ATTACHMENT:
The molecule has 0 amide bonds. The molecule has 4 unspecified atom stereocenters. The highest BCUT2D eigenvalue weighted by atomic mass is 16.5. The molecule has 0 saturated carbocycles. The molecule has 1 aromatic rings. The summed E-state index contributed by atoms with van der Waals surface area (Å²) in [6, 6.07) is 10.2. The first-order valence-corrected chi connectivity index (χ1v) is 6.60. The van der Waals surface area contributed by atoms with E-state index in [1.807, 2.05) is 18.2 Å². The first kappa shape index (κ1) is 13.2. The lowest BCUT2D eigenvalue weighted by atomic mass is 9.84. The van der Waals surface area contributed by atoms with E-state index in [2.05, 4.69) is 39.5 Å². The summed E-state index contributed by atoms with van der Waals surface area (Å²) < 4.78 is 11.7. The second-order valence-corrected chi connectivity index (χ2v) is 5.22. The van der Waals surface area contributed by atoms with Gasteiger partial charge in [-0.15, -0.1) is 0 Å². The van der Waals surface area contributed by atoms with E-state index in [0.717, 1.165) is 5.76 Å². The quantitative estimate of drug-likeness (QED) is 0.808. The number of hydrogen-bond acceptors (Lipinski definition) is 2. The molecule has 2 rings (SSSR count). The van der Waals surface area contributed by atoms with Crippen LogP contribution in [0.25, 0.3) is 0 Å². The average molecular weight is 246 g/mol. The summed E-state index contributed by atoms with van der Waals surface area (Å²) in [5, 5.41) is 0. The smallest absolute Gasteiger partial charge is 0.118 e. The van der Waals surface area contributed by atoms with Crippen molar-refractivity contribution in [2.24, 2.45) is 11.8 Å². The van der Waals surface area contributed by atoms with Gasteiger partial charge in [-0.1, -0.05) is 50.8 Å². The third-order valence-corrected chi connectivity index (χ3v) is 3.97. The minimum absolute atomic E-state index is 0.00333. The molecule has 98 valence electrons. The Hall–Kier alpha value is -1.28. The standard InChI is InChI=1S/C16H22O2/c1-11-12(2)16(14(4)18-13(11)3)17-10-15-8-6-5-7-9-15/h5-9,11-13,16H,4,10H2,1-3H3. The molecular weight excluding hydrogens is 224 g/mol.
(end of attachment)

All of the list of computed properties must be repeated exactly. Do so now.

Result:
The molecule has 0 amide bonds. The molecule has 4 unspecified atom stereocenters. The highest BCUT2D eigenvalue weighted by atomic mass is 16.5. The molecule has 0 saturated carbocycles. The molecule has 1 aromatic rings. The summed E-state index contributed by atoms with van der Waals surface area (Å²) in [6, 6.07) is 10.2. The first-order valence-corrected chi connectivity index (χ1v) is 6.60. The van der Waals surface area contributed by atoms with E-state index in [1.807, 2.05) is 18.2 Å². The first kappa shape index (κ1) is 13.2. The lowest BCUT2D eigenvalue weighted by atomic mass is 9.84. The van der Waals surface area contributed by atoms with E-state index in [2.05, 4.69) is 39.5 Å². The summed E-state index contributed by atoms with van der Waals surface area (Å²) < 4.78 is 11.7. The second-order valence-corrected chi connectivity index (χ2v) is 5.22. The van der Waals surface area contributed by atoms with Gasteiger partial charge in [-0.15, -0.1) is 0 Å². The van der Waals surface area contributed by atoms with E-state index in [0.717, 1.165) is 5.76 Å². The quantitative estimate of drug-likeness (QED) is 0.808. The number of hydrogen-bond acceptors (Lipinski definition) is 2. The molecule has 2 rings (SSSR count). The van der Waals surface area contributed by atoms with Crippen LogP contribution in [0.25, 0.3) is 0 Å². The average molecular weight is 246 g/mol. The summed E-state index contributed by atoms with van der Waals surface area (Å²) in [5, 5.41) is 0. The smallest absolute Gasteiger partial charge is 0.118 e. The van der Waals surface area contributed by atoms with Crippen molar-refractivity contribution in [2.24, 2.45) is 11.8 Å². The van der Waals surface area contributed by atoms with Gasteiger partial charge in [-0.1, -0.05) is 50.8 Å². The third-order valence-corrected chi connectivity index (χ3v) is 3.97. The minimum absolute atomic E-state index is 0.00333. The molecule has 98 valence electrons. The Hall–Kier alpha value is -1.28. The standard InChI is InChI=1S/C16H22O2/c1-11-12(2)16(14(4)18-13(11)3)17-10-15-8-6-5-7-9-15/h5-9,11-13,16H,4,10H2,1-3H3. The molecular weight excluding hydrogens is 224 g/mol.